After the Moon sect: South Korea and indoctrination through the sacred game of football
 

n° 400 - March 2002

 

Since the missionaries came to Korea at the end of the 19th century, Christianity has blended with local religions and beliefs and has often been used to promote a strong sense of nationalism. The Unification Church was founded in the 1950s by the Reverend Sun Myung Moon, self-proclaimed messiah. This was during the Cold War, and the sect thrived in the economic and political climate of the time. It spread a message of anti-communism, which was very popular with political leaders and justified the presence of the U.S. military in South Korea. It further showed the country's superiority over North Korea. It success was based on a mixture of politics and religion.

In 1980, Jesus Morning Star (Jông Myông-Sôk) founded a dissident group, the Church of Providence, which in the place of promoting anti-communism, glorifies and celebrates the game of football (soccer). Its religious celebrations are held in university football stadiums and are centered on a match which takes on a character of sacredness. The Church of Providence won the support of government officials, since its message was in line with the image they wanted to project of South Korea: industrial superiority, readiness for the 1988 Olympic Games, etc.

The Church of Providence trains football players, who must be followers of the sect, and has built an enormous sports center. It has sanctified the status of an ordinary game. It conveys the same messages as a successful football team: applying individual efforts toward a greater goal, making sacrifices, tolerating pain, etc. The spectators at the game, who are members of the sect, give the matches a metaphorical dimension, enabling the sacred and the profane to co-exist. The church makes use of the collective emotional release of watching a match, transforming it into a religious celebration, glorifying competition, representing the triumph of capitalism over communism, South Korea over North Korea.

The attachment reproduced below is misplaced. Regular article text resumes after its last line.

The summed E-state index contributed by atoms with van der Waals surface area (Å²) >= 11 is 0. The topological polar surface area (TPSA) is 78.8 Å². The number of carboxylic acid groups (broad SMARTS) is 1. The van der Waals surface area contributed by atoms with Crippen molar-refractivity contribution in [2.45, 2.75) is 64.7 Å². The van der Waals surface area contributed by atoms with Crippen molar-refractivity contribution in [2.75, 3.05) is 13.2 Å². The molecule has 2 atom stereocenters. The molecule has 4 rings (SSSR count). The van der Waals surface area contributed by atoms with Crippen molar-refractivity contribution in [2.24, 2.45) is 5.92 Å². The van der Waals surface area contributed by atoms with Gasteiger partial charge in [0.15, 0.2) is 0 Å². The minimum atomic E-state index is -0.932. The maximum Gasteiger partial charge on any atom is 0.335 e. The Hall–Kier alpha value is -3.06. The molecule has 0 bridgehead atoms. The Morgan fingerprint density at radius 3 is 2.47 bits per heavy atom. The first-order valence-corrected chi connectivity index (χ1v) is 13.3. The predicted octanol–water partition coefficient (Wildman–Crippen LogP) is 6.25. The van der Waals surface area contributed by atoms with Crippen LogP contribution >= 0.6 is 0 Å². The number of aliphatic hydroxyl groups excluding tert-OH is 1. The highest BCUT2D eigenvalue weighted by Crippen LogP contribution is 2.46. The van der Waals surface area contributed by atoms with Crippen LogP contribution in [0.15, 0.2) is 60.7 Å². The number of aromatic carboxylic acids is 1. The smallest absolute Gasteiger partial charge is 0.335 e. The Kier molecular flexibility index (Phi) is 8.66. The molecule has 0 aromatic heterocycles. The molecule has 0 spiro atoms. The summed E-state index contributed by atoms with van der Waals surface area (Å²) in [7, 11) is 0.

CNRS scholar Nathalie Luca of CEIFR ("Centre d'études interdisciplinaires des faits religieux") has analyzed the socio-cultural context in which the Church of Providence has developed and has written several works on the subject, including a book entitled "Le salut par le foot. Une ethnologue chez un messie coréen." Labor et Fides, Geneva, 1997.


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